Homes Fit For Hipsters
16 November 2016
It’s currently a fashion in the media to try to associate ‘hipsters’ with nearly everything. As if wearing beards, lumberjack shirts and skinny jeans while hanging out in pop-up kale bars makes you the arbiter of anything, but there you go. In this vein, daily newspaper City AM couldn’t help itself when reporting on a series of developments by London builder Pocket.
Pocket specialises in small sites, packed with small one-bed apartments, aimed at ‘middle-income’ (less than £90K p.a. we kid you not) purchasers. They sell at a discount of 25% below market-price to first-time buyers already living or working within the local authority area in which the site is located. The target audience is apparently ‘public servants’ and ‘creatives’ with incomes averaging £40,000 a year. Selling prices in the London Borough of Lambeth, for instance, are around £270,000, which would still seem like a king’s ransom in Burnley, Bury or Bradford; but is a bargain in that part of London.
And almost inevitably, CITY AM characterised these developments as homes fit for ‘hipsters’.
Hipsterish-tosh aside, there are two things interesting about these Pocket developments. First is the speed of build – over 30 flats in 10 days. This is because the entire block is manufactured off-site. Steel frames, wiring, upvc doors, upvc windows and even appliances are all factory-installed, ship container style; then transported on lorries to site. The ‘crates’, ‘modules’, ‘pods’ or however you define them are then stacked by crane, clad and finished. The ultimate in flat pack flats.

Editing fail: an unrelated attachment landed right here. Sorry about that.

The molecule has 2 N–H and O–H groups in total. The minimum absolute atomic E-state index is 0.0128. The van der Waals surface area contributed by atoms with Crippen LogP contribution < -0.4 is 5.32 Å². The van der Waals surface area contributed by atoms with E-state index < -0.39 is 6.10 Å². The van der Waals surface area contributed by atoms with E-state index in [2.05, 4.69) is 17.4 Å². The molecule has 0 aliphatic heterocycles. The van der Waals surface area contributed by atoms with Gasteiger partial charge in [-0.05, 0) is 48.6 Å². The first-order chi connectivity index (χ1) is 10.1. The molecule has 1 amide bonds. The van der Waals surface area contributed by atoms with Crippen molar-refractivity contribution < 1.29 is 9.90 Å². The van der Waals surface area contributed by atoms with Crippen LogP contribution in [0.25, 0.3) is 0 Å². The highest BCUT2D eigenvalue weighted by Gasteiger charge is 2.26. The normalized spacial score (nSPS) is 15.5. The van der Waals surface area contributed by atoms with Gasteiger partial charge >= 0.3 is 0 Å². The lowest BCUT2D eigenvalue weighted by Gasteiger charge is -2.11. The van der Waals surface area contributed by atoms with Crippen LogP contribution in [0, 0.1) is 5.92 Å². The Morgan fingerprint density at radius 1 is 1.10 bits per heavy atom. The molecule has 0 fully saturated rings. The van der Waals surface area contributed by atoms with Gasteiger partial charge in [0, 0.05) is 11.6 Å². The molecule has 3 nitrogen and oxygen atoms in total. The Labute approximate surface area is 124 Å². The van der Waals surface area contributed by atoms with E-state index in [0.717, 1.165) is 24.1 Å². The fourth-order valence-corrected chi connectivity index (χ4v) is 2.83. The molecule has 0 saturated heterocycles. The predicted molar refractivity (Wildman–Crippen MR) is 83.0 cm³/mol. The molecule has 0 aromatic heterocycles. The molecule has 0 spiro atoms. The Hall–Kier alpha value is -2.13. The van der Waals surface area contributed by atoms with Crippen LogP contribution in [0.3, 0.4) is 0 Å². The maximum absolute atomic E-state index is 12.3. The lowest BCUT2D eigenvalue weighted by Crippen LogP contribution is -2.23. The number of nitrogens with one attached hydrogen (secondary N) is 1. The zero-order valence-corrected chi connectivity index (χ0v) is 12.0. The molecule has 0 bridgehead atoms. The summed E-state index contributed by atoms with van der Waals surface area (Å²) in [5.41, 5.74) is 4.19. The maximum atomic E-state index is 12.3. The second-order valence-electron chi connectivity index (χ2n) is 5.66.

And fair play to Pocket, as it is obviously entirely in tune with Mark Farmer’s recent Modernise or Die – aka The Farmer Review of the UK Construction Labour Model.
The other interesting thing about these developments is the emphasis on one-bedroom flats. Obviously, younger singletons in cities require such smaller properties; yet the proliferation of one- and two-bed developments – many speculative and / or buy-to-lets – has distorted perception of the housing ‘crisis’.
We are often told that the nation needs something in the region of 250,000 to 300,000 new houses per year in order to meet existing, and match new, demand. How we achieve that is a matter for sager brains than ours, yet is less often mentioned how we’re faring in terms of bedrooms.
It is held by some that if you actually count the number of bedrooms available to us, housing demand is much nearer to being met – and the problem lies less with the number of dwellings being built, and more with how they are configured. So the predominance of one - and two-bedroom properties, in favour of three- and four-bed ones, has resulted in a large number of the wrong type of dwellings.
Obviously one understands that the likes of Pocket have to maximise their return on land and they, it seems, are as close to performing a social service as a commercial enterprise can get. And yet this bedroom vs. dwelling penny seems not to have dropped with planners; who could conceivably make firmer demands of developers to supply family and multi-occupancy dwellings; rather than permit another block of two-bedroom flats.